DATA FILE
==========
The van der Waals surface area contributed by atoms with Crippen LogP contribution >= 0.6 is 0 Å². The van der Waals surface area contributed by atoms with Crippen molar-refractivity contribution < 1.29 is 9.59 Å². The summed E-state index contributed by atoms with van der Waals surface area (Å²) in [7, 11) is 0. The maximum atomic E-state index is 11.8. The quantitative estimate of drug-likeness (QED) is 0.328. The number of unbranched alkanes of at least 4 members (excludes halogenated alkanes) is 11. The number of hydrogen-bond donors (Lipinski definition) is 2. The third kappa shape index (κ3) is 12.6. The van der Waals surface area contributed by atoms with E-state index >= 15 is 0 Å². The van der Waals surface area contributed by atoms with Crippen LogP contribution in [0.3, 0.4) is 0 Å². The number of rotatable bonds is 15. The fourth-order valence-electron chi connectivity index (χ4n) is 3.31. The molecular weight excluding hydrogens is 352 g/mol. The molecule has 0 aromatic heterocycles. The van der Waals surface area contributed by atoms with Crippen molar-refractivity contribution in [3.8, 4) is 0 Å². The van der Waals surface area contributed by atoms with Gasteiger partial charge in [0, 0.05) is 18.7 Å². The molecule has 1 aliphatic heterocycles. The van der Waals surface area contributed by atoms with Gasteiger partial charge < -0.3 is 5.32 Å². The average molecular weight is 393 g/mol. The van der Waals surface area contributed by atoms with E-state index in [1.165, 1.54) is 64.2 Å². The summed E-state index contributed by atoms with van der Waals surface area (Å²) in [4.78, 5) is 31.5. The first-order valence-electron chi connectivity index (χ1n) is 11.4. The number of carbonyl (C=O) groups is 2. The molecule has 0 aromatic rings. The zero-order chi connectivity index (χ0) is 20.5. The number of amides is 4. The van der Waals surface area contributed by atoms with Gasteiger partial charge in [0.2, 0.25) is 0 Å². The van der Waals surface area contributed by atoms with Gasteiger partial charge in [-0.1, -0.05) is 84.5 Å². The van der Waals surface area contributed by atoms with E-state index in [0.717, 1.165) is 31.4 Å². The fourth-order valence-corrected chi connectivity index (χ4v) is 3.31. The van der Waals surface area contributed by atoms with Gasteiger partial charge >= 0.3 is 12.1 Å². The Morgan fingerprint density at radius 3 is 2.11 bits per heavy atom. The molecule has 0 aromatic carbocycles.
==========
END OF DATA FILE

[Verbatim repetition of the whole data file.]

The van der Waals surface area contributed by atoms with Crippen LogP contribution >= 0.6 is 0 Å². The van der Waals surface area contributed by atoms with Crippen molar-refractivity contribution < 1.29 is 9.59 Å². The summed E-state index contributed by atoms with van der Waals surface area (Å²) in [7, 11) is 0. The maximum atomic E-state index is 11.8. The quantitative estimate of drug-likeness (QED) is 0.328. The number of unbranched alkanes of at least 4 members (excludes halogenated alkanes) is 11. The number of hydrogen-bond donors (Lipinski definition) is 2. The third kappa shape index (κ3) is 12.6. The van der Waals surface area contributed by atoms with E-state index >= 15 is 0 Å². The van der Waals surface area contributed by atoms with Crippen LogP contribution in [0.3, 0.4) is 0 Å². The number of rotatable bonds is 15. The fourth-order valence-electron chi connectivity index (χ4n) is 3.31. The molecular weight excluding hydrogens is 352 g/mol. The molecule has 0 aromatic heterocycles. The van der Waals surface area contributed by atoms with Crippen molar-refractivity contribution in [3.8, 4) is 0 Å². The van der Waals surface area contributed by atoms with Gasteiger partial charge in [0, 0.05) is 18.7 Å². The molecule has 1 aliphatic heterocycles. The van der Waals surface area contributed by atoms with Gasteiger partial charge < -0.3 is 5.32 Å². The average molecular weight is 393 g/mol. The van der Waals surface area contributed by atoms with E-state index in [1.165, 1.54) is 64.2 Å². The summed E-state index contributed by atoms with van der Waals surface area (Å²) in [4.78, 5) is 31.5. The first-order valence-electron chi connectivity index (χ1n) is 11.4. The number of carbonyl (C=O) groups is 2. The molecule has 0 aromatic rings. The zero-order chi connectivity index (χ0) is 20.5. The number of amides is 4. The van der Waals surface area contributed by atoms with Gasteiger partial charge in [0.2, 0.25) is 0 Å². The van der Waals surface area contributed by atoms with Gasteiger partial charge in [-0.1, -0.05) is 84.5 Å². The van der Waals surface area contributed by atoms with E-state index in [0.717, 1.165) is 31.4 Å². The fourth-order valence-corrected chi connectivity index (χ4v) is 3.31. The van der Waals surface area contributed by atoms with Gasteiger partial charge >= 0.3 is 12.1 Å². The Morgan fingerprint density at radius 3 is 2.11 bits per heavy atom. The molecule has 0 aromatic carbocycles.